Revenue for the quarter increased 8 percent to $184.8 million, compared with $171.8 million a year ago, including an extra operating week in fiscal 2011 that contributed about $13.9 million in sales. Excluding the extra week, revenue would have risen 17 percent for the quarter.
For the entire year, BJ’s said revenue increased 14 percent to $708.3 million, compared with $620.9 million in fiscal 2011. Same-store sales increased 3.2 percent for the year.
Net income for the year was $31.4 million, or $1.09 per share, including pre-tax charges of about $2 million, compared with $31.6 million, or $1.08 per share, the year prior.
BJ’s said 16 restaurants opened in fiscal 2012, including five during the fourth quarter. Another 17 openings are scheduled for fiscal 2013, including the relocation of a smaller format restaurant in Oregon to a larger “Brewhouse” unit.
Based in Huntington Beach, Calif., BJ’s ended the year with 130 casual-dining restaurants under the BJ’s Restaurant & Brewery, BJ’s Restaurant & Brewhouse, BJ’s Pizza & Grill, and BJ’s Grill brand names.
Nevada: Booze Bonds Seen Overcoming Worst Housing Slump
By Amanda J. Crawford
Feb 18, 2013
Nevada Governor Brian Sandoval, whose borrowing ability has withered as the state suffered the nation’s biggest drop in property values, wants to tap a revenue stream that emerged from the recession unscathed: liquor taxes.
Levies on alcoholic beverages rose in seven of the past eight years, even as property taxes have suffered, state data show. The Republican governor proposed $58 million in general- obligation bonds to repair state buildings in his 2013-2015 budget proposal, and his administration is considering using revenue from existing booze levies to back the debt. It’s an opportune time to borrow, as signs of an economic rebound lead investors to ask for less extra yield on Nevada securities.
Sandoval, 49, is seeking a way to borrow at municipal interest rates close to four-decade lows. The property tax revenue that traditionally funds the state’s general-obligation debt service has been falling since 2010. As a result, Nevada is unlikely to be able to issue new debt backed by those taxes until 2020, according to the state treasurer.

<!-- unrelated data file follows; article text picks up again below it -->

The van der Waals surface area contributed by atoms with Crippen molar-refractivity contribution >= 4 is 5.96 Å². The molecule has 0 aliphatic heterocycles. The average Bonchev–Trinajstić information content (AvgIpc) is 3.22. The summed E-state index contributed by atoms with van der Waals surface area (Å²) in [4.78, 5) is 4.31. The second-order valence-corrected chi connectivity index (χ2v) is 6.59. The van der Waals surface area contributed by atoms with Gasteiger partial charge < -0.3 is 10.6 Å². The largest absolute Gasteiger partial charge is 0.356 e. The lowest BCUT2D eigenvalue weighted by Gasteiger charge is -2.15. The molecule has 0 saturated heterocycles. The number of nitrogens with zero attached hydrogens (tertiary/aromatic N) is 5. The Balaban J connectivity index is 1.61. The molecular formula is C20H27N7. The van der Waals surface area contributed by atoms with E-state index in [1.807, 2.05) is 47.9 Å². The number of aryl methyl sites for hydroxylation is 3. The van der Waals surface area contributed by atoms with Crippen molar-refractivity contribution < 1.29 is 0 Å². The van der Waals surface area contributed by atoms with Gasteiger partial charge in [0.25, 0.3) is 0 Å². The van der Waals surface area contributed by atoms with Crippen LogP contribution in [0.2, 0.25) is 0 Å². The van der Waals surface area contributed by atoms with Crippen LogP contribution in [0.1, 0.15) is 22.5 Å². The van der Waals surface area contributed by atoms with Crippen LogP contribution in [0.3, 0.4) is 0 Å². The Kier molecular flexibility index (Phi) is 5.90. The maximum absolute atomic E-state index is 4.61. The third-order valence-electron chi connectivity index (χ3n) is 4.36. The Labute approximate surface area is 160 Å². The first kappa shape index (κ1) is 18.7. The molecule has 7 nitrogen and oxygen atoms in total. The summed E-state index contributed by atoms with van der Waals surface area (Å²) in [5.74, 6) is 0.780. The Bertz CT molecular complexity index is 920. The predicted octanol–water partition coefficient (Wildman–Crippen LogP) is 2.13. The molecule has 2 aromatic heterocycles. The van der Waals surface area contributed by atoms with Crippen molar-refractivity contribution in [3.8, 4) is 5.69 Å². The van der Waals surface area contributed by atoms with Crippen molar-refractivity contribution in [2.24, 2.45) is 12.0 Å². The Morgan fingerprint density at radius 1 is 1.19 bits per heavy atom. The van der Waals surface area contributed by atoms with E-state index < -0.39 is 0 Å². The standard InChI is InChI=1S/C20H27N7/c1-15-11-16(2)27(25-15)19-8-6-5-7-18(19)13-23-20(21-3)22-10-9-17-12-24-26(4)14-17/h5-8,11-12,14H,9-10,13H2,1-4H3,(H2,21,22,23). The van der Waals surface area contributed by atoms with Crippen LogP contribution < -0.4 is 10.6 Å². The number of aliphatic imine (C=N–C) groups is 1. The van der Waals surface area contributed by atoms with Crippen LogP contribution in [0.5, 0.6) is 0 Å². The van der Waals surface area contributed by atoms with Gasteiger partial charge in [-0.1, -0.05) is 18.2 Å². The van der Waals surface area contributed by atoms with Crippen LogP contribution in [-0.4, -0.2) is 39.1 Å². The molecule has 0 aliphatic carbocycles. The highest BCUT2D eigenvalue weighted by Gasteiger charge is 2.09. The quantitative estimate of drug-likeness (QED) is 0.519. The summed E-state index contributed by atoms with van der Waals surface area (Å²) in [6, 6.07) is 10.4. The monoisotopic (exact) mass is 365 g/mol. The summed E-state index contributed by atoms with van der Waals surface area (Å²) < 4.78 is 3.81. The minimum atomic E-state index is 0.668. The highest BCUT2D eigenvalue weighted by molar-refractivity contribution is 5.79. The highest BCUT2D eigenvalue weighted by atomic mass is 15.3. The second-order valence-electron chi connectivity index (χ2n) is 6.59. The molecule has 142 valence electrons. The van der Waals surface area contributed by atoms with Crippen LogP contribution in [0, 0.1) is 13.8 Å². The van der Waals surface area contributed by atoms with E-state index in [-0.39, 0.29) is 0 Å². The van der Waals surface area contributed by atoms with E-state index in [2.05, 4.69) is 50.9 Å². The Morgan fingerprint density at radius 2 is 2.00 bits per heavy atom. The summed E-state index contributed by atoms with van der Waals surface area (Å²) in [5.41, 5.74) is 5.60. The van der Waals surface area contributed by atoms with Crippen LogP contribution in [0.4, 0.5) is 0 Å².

“What we need is a very predictable, reliable funding stream,” said Jeff Mohlenkamp, director of the state’s Department of Administration in Carson City.
In Nevada, the recession that ended in 2009 hit harder than elsewhere in the nation. The jobless rate peaked at 14 percent in 2010, the highest since at least 1976. While it fell to 10.2 percent in December, that tied the state with Rhode Island for the nation’s highest level, data compiled by Bloomberg show. Nationwide, the rate was 7.8 percent.
Nevada is one of 11 states without a prediction for when tax collections will return to peak levels, according to the National Conference of State Legislatures. It wouldn’t be the first to turn to alcohol sales to bolster its finances.
Last month, a private entity created by Ohio Governor John Kasich to spur job growth sold $1.5 billion in debt backed by profits from the state’s wholesale liquor distribution system. In 2009, the state issued taxable Build America Bonds with a similar backing of liquor profits.
While Sandoval is still weighing options for a dedicated funding source for the debt, such as the tax on slot machines, the liquor levy on licensed importers and wholesalers has emerged as the most probable choice, Mohlenkamp said.
Revenue from that source has surpassed pre-recession levels, rising every year except one since fiscal 2005. It will probably keep climbing over the next three years, according to the state’s Economic Forum, the entity charged by the legislature with estimating general-fund revenue.
Meanwhile, state property tax collected to repay general- obligation bonds is projected to decline to $129.8 million in fiscal 2013 from $186.7 million in 2010, according to the treasurer’s General Obligation Debt Capacity and Affordability Report. Property-tax revenue generally trails changes in home values.
The proposed bonds, which would need approval from the legislature as part of Sandoval’s $6.6 billion budget plan, would probably be structured so the debt is backed secondarily by the state’s general fund, Mohlenkamp said. If approved, the same mechanism could be used for more bonds in the next biennium, he said.
The promise of stable, dedicated funding may alleviate some concern that the housing market may not have bottomed, said Michael E. Johnson, managing partner in Solana Beach, California, at Gurtin Fixed Income Management LLC.